Oh the joy I get from having a conversation with a young child, I really get a kick out of it. The natural flow of words and comfortable eye contact, hand gestures and wide eyes to emphasize the exciting bits are thrilling. Of course, the humour is a big part too. Sometimes the humour is one-sided as a story, which can be very serious in their eyes, could be completely bonkers and hilarious when I reiterate it at my family’s dinner table later that day!
It is a wonderful skill for a child to be able to keep a conversation flowing and to be able to understand the timing and ‘rules’ of conversing (e.g. taking turns). These skills are encouraged and developed by a stimulating environment and a listening ear. It is important that families and childcare providers realize the important role they have in this developmental milestone.
Language and communication is the ability to understand others and to express oneself. For some children, this skill is delayed or impeded for various reasons such as learning disabilities or hearing problems to name a couple.
How do you know, as a parent or care giver without a relevant medical qualification, of the type or cause of your child’s language/communication problem? You Don’t! It is always best to get the advice of your health professional. There are routine developmental checks for your child at certain ages but if you have queries or concerns at any time you should approach your local health clinic or GP.
The next few paragraphs aim to help you with children who have mainly a developmental delay or impediments that are already diagnosed by a speech therapist. Those who attend or are due to attend a speech therapist in the coming months can benefit greatly from the following tips and activities which will encourage the growth of speech and language development.
MIX WITH PEERS
Get your child mixing with their peers. They are great teachers for each other especially when it comes to social and communication skills, even if they don’t realize it! A child with language and communication delays will benefit with meeting up with children of their own age and if possible slightly older, on a regular basis. I’ve noticed that young girls and boys really enjoy looking up to and following the older girls and boys (even if it’s a year, which can be a big gap in a child’s eyes). So much can be learned from their vast knowledge of the world 😉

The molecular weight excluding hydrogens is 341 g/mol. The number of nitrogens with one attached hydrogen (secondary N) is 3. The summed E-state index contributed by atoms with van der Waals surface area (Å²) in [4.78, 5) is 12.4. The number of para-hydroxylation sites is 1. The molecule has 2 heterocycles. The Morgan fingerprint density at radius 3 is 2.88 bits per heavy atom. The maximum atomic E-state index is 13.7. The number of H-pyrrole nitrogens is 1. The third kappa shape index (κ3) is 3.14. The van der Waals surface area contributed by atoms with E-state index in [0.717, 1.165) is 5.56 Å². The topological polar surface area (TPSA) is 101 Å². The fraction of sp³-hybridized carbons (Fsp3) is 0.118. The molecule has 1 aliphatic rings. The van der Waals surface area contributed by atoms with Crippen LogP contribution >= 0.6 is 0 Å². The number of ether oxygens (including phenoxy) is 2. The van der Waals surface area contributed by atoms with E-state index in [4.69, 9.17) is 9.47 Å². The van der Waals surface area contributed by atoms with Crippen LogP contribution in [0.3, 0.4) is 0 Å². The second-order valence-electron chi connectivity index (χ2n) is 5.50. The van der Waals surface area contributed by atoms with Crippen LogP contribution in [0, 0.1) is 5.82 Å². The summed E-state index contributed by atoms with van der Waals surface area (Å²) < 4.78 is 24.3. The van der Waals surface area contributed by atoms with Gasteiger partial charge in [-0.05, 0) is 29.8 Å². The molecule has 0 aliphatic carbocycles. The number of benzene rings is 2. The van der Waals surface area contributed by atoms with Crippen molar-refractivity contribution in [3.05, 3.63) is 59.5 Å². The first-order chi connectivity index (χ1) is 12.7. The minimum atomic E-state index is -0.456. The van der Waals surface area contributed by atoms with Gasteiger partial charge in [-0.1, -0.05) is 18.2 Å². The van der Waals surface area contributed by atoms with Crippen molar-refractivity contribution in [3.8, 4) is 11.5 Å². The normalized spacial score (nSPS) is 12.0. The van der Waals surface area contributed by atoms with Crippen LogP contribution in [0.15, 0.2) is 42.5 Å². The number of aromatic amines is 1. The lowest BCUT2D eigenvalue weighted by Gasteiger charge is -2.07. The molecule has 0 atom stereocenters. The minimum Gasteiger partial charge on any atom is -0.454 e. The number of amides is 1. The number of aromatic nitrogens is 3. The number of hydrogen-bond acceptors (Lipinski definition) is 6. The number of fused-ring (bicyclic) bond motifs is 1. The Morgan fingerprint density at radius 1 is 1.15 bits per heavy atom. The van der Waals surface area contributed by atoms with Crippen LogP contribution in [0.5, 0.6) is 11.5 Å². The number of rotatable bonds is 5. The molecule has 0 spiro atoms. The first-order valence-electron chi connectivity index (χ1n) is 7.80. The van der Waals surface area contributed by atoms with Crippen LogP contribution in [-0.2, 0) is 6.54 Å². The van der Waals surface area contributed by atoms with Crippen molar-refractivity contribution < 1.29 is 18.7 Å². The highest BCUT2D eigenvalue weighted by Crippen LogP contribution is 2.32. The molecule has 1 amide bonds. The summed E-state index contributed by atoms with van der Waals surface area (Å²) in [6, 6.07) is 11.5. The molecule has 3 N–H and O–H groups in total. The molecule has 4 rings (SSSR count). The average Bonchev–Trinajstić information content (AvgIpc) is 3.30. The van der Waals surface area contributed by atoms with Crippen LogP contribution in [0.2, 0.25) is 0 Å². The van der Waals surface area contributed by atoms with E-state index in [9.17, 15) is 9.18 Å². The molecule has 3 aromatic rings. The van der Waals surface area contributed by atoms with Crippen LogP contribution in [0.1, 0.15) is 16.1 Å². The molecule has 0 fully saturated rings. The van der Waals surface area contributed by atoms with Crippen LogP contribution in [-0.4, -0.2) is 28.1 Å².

With their peers, a child will learn how they should be expressing themselves as they will find similar things exciting, leading to more engaging conversations.
Including chanting or singing of nursery rhymes in your child’s daily fun is a great way for him to practice the sounds of words. Even if they don’t make complete sense (would those poor blackbirds really be singing when the pie is opened up?🤔 😀), the repetition and rhyming of words is beneficial to the child as he practices sounds and moves his mouth, tongue and throat to make shapes that are needed to speak clearly.
I have found that nursery rhymes, or any simple rhyming games, work very well with children who do not have the local language as their mother tongue. It’s a fun way for him to practice the different sounds of a language that is foreign to him.
Examples of Activities
In a childcare setting (and at home, of course) the chanting or singing of a nursery rhyme can be extended with art activities and dramatization. A whole week of fun can be had running on a theme of one nursery rhyme. At our preschool, using different materials like wool and matchsticks, we created a visual of ‘Baa Baa Black Sheep’ that had pride of place on the wall. This encouraged the children to burst into a fun and spontaneous sing song for months!
A story bag of any rhyme can easily be put together. For example, a Baa Baa Black Sheep story bag can simply contain balls of wool and puppets or cut outs of the 3 lucky recipients of the wool (Master, Dame and that guy who lives down the lane). Children can take turns or work together on recreating a production of the story/rhyme. This is another opportunity for a child with communication delays to work on his power of speech in a fun way.